STELLMACK AIR CONDITIONING REFRIGERATION CORPORATION v. CONTRACTORS MANAGEMENT SYSTEMS OF NH INC

Reset A A Font size: Print

Supreme Court, Appellate Division, Third Department, New York.

STELLMACK AIR CONDITIONING & REFRIGERATION CORPORATION, Appellant, v. CONTRACTORS MANAGEMENT SYSTEMS OF NH INC., Respondent.

Decided: April 25, 2002

Before:  PETERS, J.P., CARPINELLO, MUGGLIN, ROSE and LAHTINEN, JJ. Hinman, Howard & Kattell L.L.P., Binghamton (Richard C. Lewis of counsel), for appellant. Coughlin & Gerhart L.L.P., Binghamton (Keith A. O'Hara of counsel), for respondent.

Appeal from an order of the Supreme Court (Rumsey, J.), entered June 29, 2001 in Broome County, which, inter alia, granted defendant's motion to stay the action pending submission of the dispute to arbitration.

In October 1998, plaintiff, a New York corporation, ordered a computer software program from defendant, a New Hampshire corporation, for commercial use.   After receiving training on the use of the program, plaintiff consummated its purchase in January 1999 by executing a licensing agreement.   As here relevant, the agreement included the following limited liability provision:

In no event, whether based in contract or tort (including negligence) shall [defendant] be liable for incidental, consequential, indirect, special or punitive damages of any kind, or for loss of revenue, loss of business, or other financial loss arising out of or in connection with the sale, installation, maintenance, use, performance, failure, or interruption of the software * * *.

The agreement also included a general merger provision and further provided, inter alia, that “[a]ny dispute concerning this Agreement shall be resolved at the request of either party through binding arbitration”.

Plaintiff alleges that upon using the software, it promptly discovered that numerous functions purported to be operational were seriously flawed or not yet integrated as a working function.   In January 2000, plaintiff commenced this action alleging breach of contract, negligent misrepresentation, intentional misrepresentation and fraud.   After securing a default judgment against defendant, subsequently vacated in November 2000, plaintiff served an amended complaint, this time limiting allegations to fraud, negligent misrepresentation and intentional misrepresentation.   Defendant moved to dismiss the complaint or, in the alternative, to stay the action pending arbitration in accordance with the terms of the licensing agreement.   Supreme Court granted defendant the alternative relief requested, thus prompting this appeal by plaintiff.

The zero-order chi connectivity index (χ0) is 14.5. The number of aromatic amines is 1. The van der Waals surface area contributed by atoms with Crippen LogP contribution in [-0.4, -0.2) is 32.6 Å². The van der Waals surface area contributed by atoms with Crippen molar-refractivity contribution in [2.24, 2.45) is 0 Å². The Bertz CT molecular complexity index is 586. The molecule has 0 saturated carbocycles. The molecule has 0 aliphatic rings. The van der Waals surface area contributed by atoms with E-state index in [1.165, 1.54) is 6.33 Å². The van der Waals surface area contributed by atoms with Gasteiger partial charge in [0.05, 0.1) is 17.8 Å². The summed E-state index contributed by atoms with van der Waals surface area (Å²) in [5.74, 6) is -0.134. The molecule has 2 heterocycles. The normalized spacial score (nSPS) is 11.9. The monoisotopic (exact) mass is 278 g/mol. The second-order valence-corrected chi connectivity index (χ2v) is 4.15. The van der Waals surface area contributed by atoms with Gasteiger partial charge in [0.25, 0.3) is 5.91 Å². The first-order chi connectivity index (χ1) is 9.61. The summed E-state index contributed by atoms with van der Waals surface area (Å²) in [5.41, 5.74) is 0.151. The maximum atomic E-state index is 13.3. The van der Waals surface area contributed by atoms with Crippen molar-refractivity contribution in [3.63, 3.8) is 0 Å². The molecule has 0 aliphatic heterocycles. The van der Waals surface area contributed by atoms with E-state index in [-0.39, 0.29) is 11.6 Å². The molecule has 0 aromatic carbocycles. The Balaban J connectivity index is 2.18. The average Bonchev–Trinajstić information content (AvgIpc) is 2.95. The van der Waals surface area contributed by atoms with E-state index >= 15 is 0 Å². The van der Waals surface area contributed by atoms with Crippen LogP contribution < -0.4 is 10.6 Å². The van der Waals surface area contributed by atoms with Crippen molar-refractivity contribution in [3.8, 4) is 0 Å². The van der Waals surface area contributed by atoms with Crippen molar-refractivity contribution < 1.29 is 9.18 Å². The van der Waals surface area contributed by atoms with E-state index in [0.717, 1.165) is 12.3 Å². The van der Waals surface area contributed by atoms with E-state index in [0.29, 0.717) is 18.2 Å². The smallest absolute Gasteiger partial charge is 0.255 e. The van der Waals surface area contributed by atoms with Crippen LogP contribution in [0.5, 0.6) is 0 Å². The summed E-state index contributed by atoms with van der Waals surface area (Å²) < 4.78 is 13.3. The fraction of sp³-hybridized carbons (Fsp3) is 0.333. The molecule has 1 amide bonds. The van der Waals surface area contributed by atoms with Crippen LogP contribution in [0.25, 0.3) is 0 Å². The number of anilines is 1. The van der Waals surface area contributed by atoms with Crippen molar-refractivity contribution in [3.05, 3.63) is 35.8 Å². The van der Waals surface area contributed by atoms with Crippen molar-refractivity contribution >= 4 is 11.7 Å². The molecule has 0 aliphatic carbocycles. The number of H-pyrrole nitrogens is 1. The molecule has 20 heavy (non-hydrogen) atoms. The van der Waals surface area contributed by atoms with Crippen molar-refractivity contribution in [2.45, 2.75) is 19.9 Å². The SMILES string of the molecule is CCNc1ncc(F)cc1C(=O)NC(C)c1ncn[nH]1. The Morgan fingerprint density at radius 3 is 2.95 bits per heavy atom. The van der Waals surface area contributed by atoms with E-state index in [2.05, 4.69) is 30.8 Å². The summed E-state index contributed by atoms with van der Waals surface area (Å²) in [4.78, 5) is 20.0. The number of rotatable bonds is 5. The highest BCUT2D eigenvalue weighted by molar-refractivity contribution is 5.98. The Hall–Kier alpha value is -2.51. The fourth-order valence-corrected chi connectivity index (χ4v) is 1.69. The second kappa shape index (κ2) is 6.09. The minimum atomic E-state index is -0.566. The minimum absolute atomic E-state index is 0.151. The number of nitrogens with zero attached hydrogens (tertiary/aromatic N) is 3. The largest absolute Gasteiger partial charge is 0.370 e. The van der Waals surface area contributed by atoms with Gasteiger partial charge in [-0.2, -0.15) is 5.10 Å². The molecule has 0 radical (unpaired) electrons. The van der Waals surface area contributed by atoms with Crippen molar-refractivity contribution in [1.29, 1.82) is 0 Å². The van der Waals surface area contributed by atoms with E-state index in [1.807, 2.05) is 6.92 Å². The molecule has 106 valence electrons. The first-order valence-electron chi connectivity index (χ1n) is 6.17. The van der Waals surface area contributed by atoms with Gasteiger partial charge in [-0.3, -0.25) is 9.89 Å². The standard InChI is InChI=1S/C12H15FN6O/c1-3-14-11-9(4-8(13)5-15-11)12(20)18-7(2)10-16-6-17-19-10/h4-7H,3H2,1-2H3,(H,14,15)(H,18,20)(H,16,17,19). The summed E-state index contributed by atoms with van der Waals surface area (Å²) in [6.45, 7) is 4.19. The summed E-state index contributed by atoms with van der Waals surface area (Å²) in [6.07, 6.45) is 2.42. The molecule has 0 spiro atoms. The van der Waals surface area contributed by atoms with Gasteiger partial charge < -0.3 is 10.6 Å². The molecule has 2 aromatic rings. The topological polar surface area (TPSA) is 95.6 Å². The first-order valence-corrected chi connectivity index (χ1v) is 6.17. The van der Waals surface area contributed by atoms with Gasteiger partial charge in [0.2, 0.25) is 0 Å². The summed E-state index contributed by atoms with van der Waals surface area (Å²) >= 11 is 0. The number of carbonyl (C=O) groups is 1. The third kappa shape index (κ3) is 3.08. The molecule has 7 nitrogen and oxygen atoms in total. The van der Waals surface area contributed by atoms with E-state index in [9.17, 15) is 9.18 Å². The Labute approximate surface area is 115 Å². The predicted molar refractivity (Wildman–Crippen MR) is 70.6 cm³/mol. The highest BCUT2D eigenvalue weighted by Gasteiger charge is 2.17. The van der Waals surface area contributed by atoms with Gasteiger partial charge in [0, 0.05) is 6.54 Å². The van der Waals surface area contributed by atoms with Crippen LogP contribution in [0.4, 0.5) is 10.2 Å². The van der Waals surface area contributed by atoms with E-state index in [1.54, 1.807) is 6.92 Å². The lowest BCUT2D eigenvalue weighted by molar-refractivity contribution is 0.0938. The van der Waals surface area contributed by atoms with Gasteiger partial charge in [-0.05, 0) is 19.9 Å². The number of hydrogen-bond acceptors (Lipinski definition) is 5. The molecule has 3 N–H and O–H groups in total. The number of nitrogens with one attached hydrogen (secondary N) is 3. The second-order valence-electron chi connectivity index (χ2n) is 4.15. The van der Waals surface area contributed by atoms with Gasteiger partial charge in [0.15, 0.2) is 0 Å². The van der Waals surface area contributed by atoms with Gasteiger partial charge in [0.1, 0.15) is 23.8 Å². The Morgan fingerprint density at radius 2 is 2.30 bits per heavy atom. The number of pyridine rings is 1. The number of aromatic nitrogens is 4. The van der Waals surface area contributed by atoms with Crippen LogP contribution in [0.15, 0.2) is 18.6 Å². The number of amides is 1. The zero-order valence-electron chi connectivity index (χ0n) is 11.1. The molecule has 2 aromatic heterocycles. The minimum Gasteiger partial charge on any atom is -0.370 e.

The gravamen of plaintiff's contention is that by pursuing a scheme to defraud, such fraud permeated the entire agreement, thus rendering invalid not only the arbitration provision, but all other remaining contractual provisions.   As this licensing agreement involves a transaction in interstate commerce, we review the arbitration clause in accordance with the Federal Arbitration Act (see, Prima Paint Corp. v. Flood & Conklin Mfg. Co., 388 U.S. 395, 401, 87 S.Ct. 1801, 18 L.Ed.2d 1270;  Singer v. Jefferies & Co., 78 N.Y.2d 76, 81, 571 N.Y.S.2d 680, 575 N.E.2d 98;  see also, 9 USC § 2).   Under both Federal and New York law, it is settled that unless it can be established that there was a “grand scheme” to defraud which permeated the entire agreement, including the arbitration provision (see, Prima Paint Corp. v. Flood & Conklin Mfg. Co., supra, at 403-404, 87 S.Ct. 1801;  Matter of Silverman [Benmor Coats], 61 N.Y.2d 299, 307-308, 473 N.Y.S.2d 774, 461 N.E.2d 1261;  Cologne Reins. Co. of Am. v. Southern Underwriters, 218 A.D.2d 680, 681, 630 N.Y.S.2d 548), a broadly worded arbitration provision will be deemed separate from the substantive contractual provisions and the agreement to arbitrate may be valid despite the underlying allegation of fraud (see, Prima Paint Corp. v. Flood & Conklin Mfg. Co., supra, at 402, 87 S.Ct. 1801;  GAF Corp. v. Werner, 66 N.Y.2d 97, 102, 495 N.Y.S.2d 312, 485 N.E.2d 977, cert. denied 475 U.S. 1083, 106 S.Ct. 1463, 89 L.Ed.2d 720;  Matter of Silverman [Benmor Coats], supra, at 307, 473 N.Y.S.2d 774, 461 N.E.2d 1261;  Matter of Weinrott [Carp], 32 N.Y.2d 190, 344 N.Y.S.2d 848, 298 N.E.2d 42).

In our view, because plaintiff's “bare conclusory assertions * * * [were] insufficient to demonstrate that ‘the alleged fraud was part of a grand scheme that permeated the entire contract including the arbitration provision’ ” (Cologne Reins. Co. of Am. v. Southern Underwriters, supra, at 681, 630 N.Y.S.2d 548, quoting Matter of Weinrott [Carp], supra, at 197, 344 N.Y.S.2d 848, 298 N.E.2d 42), Supreme Court properly determined that the question of whether there was fraud in the inducement of the contract must be submitted to the arbitrator (see, Matter of Silverman [Benmor Coats], supra, at 308, 473 N.Y.S.2d 774, 461 N.E.2d 1261;  Information Sciences v. Mohawk Data Science Corp., 43 N.Y.2d 918, 920, 403 N.Y.S.2d 730, 374 N.E.2d 624;  Matter of Weinrott [Carp], supra, at 198-199, 344 N.Y.S.2d 848, 298 N.E.2d 42;  Cologne Reins. Co. of Am. v. Southern Underwriters, supra, at 681, 630 N.Y.S.2d 548).   Supreme Court, therefore, properly granted the motion to stay the action pending arbitration (see, CPLR 7503).

ORDERED that the order is affirmed, with costs.

PETERS, J.P.

CARPINELLO, MUGGLIN, ROSE and LAHTINEN, JJ., concur.

Copied to clipboard